Sebastiao Salgado, Photographer and Humanitarian
Our discussion focuses on the work of photographer and humanitarian Sebastião Salgado. His penetrating vision of the world through humanitarian disasters in Africa such as the drought in Sahel in 1973 or the genocide in Rwanda in 1994 have allowed us to understand the magnitude of human upheavals related to famines and wars. He is referred to as the master of aesthetic transfiguration of horror. His staging of the world’s misery by explicit and suggestive images engender lively emotions in people.
« Photography is not an objective practice. It is essentially subjective: my practice is in line with my ideological and ethical values. »
Born in Brazil in 1944 in the state of Minas Gerais (South-East region). His family owns a land for 2 generations. By the cutting of timber in tropical forests and livestock culture, his father was able to ensure the education of his son and his 7 daughters.
In 1969, he left for France, fleeing the political challenges in Brazil. His studies in Economics in Paris enabled him to understand the international meanders, the trade and the industry: “I understood what makes the world turn”. He worked for the World Organization of Coffee, with the objective to work for the World Bank.
He left for Africa to put in place economic development programs. It was then there that he discovered photography and decided to abandon his profession as an economist.
It was during that period that the big change occurred. He discovered photography as a method of communication. On this basis, he dove into major social projects, in partnership with his wife Lelia Wanick Salgado who was in charge of the research, design and production.
In 1973, he left for Niger to produce his own pictures of the great drought. It was his first great coverage on important human upheavals.
Setting the scene of the world’s misery, explicit images, well composed, suggestive, he knows the way to appeal to the emotions. It was at that moment that his role as a photographer takes its true meaning.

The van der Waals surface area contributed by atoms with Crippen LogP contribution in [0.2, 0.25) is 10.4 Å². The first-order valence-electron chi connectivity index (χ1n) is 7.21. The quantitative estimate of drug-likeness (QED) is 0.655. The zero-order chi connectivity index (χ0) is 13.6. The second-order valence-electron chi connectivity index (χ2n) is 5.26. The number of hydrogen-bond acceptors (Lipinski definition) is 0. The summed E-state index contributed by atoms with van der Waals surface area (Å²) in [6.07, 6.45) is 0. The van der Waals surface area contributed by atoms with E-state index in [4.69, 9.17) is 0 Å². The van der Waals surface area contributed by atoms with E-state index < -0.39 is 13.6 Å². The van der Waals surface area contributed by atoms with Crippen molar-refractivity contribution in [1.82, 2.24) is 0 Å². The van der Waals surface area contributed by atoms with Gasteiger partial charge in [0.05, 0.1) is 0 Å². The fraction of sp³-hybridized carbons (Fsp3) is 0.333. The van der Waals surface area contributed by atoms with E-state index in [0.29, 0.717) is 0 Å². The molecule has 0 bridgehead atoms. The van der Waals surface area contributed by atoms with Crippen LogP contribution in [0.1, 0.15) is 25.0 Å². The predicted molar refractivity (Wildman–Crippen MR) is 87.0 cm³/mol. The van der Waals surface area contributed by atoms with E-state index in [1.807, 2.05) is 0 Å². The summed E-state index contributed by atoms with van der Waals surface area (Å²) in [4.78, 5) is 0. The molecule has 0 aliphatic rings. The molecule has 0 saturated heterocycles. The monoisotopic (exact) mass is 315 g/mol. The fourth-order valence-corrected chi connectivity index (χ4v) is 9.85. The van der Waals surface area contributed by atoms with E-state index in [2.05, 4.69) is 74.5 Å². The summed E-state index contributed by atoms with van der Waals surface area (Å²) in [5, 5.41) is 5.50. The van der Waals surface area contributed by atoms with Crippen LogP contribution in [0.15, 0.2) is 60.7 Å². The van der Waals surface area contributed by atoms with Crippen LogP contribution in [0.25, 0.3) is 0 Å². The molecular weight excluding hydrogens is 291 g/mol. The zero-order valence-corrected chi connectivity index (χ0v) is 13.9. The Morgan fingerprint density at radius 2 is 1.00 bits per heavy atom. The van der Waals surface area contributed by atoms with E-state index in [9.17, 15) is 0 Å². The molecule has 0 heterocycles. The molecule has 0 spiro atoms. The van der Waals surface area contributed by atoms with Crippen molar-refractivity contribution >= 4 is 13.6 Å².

First large project : ‘Other Amériques’
1977 — 1984
He spent eight years working to document the social activities of the Latin American people, his native land. Throughout this project, he demonstrated a love for people, for their activities by establishing personal relations with them. He was a fine observer of their social structures. He lived with the local populations and took the time to understand them in order to reflect in his photos the profound nature of the populations and their economic conditions. He described the changes that changed their lives and the movements of political protest.
He expressed these comments regarding the taking of his portraits:
“During a fraction of a second, one has the impression to understand who this person really is ”
” When we make a portrait, it is the person being photographed who is offering you this image”
“It is not enough to only be at a bear’s side and to photograph it from up close. There is a need for framework. We can show the bears, but this doesn’t make a photo. There must be a background and a context to outline it. ”
If you take the photograph of someone who doesn’t honor it, there is no reason to take the photo. It is my Guideline”
“You should have a good knowledge of the history, geopolitics, sociology and anthropology in order to understand our society and oneself in order to make the good choice. These skills are more important than the technical skills of photography.”
During his work on this project, he met landless peasants in Brazil, in deserted regions, who had to abandon the land. The result of deforestation, the drying of wells, the disappearance of pastures, which all led to erosion of the soil.
Workers / La main de l’homme
1986 — 1991
Serra Pelada (1986)
The largest surface gold mine: a highly-organized world of 50,000 people who worked in total insanity and who came to seek prosperity.